He spent three hours, drenched to the skin, attempting to keep the trench from overflowing and the tents from blowing away before giving up.
He says, “It was Armageddon.” It would be a block lift.
Digging several feet of soil all around the trove in preparation for the lift was a major undertaking.
In the rocky ditch, it stood out like a plaster-wrapped pimple.
Stepien custom-built a four-foot-long, three-foot-wide wood box for the block lift as Hunter, Knight, and National Museum conservators prepared for the lift.
Another clue to the find’s past emerged as a result of the work. The ruins of walls could be seen on both sides.
indicating that the treasure was initially concealed in a demolished building’s doorway
The sword on top was pointing outwards, like an arrow.
Many Bronze Age hoards appear to have been buried as sacrifices or offerings.
Giving up or destroying so much money so freely had to be a show of power as well as devotion.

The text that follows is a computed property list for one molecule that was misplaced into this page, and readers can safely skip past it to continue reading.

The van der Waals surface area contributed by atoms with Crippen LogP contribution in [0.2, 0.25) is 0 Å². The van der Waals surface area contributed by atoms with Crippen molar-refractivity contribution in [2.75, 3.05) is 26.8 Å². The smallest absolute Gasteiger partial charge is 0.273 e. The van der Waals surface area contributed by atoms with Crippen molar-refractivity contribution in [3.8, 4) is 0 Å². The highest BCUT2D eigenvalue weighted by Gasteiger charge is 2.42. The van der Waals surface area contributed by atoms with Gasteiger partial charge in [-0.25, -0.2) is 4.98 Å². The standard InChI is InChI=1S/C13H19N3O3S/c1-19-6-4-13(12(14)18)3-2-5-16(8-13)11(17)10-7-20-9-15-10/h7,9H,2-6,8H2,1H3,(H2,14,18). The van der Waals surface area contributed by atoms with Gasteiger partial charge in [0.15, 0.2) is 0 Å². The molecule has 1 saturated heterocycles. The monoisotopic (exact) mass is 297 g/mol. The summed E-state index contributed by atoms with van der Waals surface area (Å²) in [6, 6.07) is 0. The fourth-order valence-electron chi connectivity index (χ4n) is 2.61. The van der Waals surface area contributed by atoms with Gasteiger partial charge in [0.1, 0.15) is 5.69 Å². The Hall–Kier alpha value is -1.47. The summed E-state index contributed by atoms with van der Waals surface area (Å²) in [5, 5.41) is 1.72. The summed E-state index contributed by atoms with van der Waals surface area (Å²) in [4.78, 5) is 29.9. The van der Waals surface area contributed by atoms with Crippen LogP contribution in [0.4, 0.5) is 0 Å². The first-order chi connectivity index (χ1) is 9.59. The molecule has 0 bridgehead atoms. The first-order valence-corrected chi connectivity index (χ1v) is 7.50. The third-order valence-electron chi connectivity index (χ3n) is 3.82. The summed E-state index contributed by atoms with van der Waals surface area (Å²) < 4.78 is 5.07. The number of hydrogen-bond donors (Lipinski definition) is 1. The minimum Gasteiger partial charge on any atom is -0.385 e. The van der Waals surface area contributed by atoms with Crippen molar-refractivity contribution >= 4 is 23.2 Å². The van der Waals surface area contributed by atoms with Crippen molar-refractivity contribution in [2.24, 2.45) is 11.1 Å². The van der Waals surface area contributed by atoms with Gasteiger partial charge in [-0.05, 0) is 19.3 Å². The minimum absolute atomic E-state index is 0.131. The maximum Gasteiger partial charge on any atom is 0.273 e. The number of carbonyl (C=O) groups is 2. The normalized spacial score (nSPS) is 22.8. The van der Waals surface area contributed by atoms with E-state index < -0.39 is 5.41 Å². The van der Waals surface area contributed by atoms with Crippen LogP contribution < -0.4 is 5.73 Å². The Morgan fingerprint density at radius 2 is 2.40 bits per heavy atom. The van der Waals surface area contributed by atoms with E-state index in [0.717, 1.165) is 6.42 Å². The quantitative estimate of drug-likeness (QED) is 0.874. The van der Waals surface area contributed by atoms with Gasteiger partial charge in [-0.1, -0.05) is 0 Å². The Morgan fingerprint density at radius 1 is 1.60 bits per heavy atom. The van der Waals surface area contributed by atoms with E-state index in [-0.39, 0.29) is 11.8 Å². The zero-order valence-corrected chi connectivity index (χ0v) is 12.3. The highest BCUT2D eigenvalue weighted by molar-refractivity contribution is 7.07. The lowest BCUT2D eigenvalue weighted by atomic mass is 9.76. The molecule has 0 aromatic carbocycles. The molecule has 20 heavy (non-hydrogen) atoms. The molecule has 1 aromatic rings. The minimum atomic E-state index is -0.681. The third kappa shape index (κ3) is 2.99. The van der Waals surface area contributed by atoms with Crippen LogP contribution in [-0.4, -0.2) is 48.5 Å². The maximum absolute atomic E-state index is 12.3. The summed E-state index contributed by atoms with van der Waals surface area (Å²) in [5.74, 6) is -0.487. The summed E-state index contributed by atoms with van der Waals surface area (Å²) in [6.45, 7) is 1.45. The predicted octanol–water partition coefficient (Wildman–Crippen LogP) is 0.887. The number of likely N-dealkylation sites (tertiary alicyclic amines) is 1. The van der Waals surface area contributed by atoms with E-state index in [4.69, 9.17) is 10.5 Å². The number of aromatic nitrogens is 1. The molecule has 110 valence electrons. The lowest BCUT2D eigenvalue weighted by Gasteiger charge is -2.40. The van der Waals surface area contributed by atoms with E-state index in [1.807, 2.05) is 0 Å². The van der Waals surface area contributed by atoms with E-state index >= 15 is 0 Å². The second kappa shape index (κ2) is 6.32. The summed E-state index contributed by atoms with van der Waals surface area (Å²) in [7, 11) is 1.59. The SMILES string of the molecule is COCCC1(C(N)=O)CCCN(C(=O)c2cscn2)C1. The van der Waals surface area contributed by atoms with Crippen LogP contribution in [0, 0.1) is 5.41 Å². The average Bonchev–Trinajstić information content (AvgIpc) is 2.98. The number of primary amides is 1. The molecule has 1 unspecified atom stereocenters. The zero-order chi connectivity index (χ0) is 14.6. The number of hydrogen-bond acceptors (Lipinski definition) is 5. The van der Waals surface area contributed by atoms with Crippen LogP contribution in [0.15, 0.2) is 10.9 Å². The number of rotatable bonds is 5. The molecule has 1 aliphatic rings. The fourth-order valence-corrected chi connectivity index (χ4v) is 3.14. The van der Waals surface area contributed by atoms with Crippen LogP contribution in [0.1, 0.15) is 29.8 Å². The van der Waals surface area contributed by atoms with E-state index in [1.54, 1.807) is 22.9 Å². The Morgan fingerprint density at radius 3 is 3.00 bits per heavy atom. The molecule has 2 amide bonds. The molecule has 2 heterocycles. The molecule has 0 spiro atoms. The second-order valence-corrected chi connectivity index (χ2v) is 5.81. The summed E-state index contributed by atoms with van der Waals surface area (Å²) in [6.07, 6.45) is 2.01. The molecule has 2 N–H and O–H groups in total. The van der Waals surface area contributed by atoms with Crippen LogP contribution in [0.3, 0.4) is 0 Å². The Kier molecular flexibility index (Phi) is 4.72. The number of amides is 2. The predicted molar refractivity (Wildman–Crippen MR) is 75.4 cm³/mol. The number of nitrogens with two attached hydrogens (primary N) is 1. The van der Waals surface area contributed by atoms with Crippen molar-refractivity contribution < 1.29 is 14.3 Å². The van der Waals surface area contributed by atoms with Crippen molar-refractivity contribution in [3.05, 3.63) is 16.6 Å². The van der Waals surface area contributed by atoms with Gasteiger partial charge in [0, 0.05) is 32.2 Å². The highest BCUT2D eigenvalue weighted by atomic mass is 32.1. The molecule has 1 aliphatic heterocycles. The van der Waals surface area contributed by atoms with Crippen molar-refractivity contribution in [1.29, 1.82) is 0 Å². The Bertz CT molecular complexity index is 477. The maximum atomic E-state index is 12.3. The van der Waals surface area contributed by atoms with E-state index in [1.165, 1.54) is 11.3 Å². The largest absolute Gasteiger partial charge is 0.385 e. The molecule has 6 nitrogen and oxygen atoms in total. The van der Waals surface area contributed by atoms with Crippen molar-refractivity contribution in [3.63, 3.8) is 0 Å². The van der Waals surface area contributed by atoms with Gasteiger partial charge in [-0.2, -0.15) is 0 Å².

The Peebles treasure appears to be the same. Knight explains, “We’re seeing the hoard as an offering.”
“Something important must have occurred for them to decide to bury everything.
It’s a major issue in the context of a small farming community–something like this doesn’t happen every day or even every generation.”
The so-called Peebles hoard is now housed in a climate-controlled lab inside the museum, still in the box made by Stepien.
Knight will remove the plaster as soon as the pandemic permits and begin digging in earnest.
As he unravels the straps–and secrets–of each piece, he meticulously records its placement and position.
Knight says, “I’ll be working on this find for the next ten years.”
The team hauled the 440-pound block of damp soil out of the trench jointly and slid it into the back of Stepien’s white van three weeks and one day after they initially started digging.
Stepien remembers the comfort and pride he felt as the door closed months later.
He and Gucwa sat in quiet for the hour-long drive to Edinburgh’s museum, one last time alone with the prize.
They felt calm and relieved for the first time in weeks. Gucwa explains, “We knew we had the most essential thing in the world in the boot of the vehicle.”
“We were overjoyed that we didn’t have to worry about anything longer, and that the treasure was safe.”
Treasure Trove and similar techniques want to disseminate this sense of historical care while Stepien and his fellow metal detectorists continue to scour fields for hidden treasure.